How It Works

What is the Orloj?

The third-oldest astronomical clock in the world and oldest working example is the Orloj in Prague, Czech Republic. Installed in the southern wall of the Old Town Square in 1410, the oldest parts of the Orloj clock are over 600 years old, although it’s been repaired numerous times over the centuries, especially at the end of WWII.
Early astronomical clocks, like Su Sung’s 11th-century Cosmic Engine, were regulated by a wheel turned by falling water, but later examples – including the Prague Orloj – were also reliant on Earth’s gravity for movement, via the action of weights, pulleys and levers. The Orloj’s design has been improved a number of times over the generations.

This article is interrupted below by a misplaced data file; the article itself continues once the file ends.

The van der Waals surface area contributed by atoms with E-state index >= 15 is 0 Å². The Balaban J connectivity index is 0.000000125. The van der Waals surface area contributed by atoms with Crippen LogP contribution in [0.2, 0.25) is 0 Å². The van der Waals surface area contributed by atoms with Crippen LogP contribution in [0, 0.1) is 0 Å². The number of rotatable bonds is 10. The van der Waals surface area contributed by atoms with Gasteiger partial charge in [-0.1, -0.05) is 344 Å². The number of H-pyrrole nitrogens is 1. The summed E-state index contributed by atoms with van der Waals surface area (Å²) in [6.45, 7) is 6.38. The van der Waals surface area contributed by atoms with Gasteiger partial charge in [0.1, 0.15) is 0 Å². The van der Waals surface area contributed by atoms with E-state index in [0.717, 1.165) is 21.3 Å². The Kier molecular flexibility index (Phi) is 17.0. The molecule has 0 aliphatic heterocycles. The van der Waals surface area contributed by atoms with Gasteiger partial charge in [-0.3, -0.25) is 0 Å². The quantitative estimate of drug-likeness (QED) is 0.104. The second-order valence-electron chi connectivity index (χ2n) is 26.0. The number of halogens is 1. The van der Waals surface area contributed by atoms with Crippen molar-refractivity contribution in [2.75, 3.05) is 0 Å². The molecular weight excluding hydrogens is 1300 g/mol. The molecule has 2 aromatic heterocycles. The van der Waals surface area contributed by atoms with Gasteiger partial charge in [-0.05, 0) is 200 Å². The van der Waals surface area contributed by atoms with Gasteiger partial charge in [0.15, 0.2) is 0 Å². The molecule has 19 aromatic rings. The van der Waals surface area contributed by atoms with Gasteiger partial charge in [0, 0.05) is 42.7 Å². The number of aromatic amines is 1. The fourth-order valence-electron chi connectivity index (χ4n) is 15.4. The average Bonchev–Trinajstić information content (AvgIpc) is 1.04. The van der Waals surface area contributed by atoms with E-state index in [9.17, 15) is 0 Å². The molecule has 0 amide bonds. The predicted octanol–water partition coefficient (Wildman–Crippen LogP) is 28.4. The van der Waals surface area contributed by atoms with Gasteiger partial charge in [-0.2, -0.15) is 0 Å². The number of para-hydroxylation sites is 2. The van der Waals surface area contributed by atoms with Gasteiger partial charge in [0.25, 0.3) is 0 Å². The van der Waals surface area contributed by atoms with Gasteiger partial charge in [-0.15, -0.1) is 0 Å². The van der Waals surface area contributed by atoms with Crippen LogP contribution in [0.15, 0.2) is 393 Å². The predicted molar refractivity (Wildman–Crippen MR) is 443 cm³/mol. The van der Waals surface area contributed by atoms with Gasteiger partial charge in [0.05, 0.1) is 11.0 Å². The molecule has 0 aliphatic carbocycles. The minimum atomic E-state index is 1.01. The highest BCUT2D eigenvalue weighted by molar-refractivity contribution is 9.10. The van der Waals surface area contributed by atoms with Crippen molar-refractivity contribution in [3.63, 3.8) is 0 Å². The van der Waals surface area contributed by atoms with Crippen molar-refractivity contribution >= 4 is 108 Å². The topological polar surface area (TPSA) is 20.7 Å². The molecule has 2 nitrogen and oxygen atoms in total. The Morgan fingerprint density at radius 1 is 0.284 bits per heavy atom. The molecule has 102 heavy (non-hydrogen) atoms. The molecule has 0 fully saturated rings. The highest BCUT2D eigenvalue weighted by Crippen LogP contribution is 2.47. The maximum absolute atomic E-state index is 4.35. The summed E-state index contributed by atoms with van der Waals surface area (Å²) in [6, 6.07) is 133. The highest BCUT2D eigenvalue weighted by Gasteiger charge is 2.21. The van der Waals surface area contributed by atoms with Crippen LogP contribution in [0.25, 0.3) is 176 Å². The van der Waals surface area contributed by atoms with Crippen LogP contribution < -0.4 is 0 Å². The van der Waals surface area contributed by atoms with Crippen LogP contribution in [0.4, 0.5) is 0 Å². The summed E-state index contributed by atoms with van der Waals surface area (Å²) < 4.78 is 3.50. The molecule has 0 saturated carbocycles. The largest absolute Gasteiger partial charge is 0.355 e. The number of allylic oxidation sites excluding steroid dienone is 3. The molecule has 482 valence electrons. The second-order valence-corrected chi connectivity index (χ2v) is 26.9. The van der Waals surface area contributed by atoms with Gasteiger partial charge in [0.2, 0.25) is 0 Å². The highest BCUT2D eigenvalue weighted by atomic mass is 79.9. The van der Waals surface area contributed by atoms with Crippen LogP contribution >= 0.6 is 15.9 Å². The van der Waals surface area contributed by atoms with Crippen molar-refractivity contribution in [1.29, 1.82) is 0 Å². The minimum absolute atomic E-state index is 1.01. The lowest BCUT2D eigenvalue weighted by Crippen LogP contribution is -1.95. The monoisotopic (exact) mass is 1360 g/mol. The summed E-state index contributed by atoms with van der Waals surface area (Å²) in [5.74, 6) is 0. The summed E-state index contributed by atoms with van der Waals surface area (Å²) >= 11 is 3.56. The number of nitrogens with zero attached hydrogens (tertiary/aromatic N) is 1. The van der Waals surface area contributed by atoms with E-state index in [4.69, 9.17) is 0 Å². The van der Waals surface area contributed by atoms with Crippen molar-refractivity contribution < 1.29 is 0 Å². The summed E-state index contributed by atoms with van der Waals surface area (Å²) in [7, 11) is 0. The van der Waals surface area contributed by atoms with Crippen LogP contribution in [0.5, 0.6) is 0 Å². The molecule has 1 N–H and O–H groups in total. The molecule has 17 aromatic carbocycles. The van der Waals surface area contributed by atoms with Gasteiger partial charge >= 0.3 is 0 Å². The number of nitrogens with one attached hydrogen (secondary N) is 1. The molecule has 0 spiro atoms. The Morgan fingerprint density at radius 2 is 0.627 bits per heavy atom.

The many facets of the Orloj give it 20 different functions in addition to simply telling the time, including keeping track of the tropics, measuring ancient Czech time and monitoring solar and lunar movements.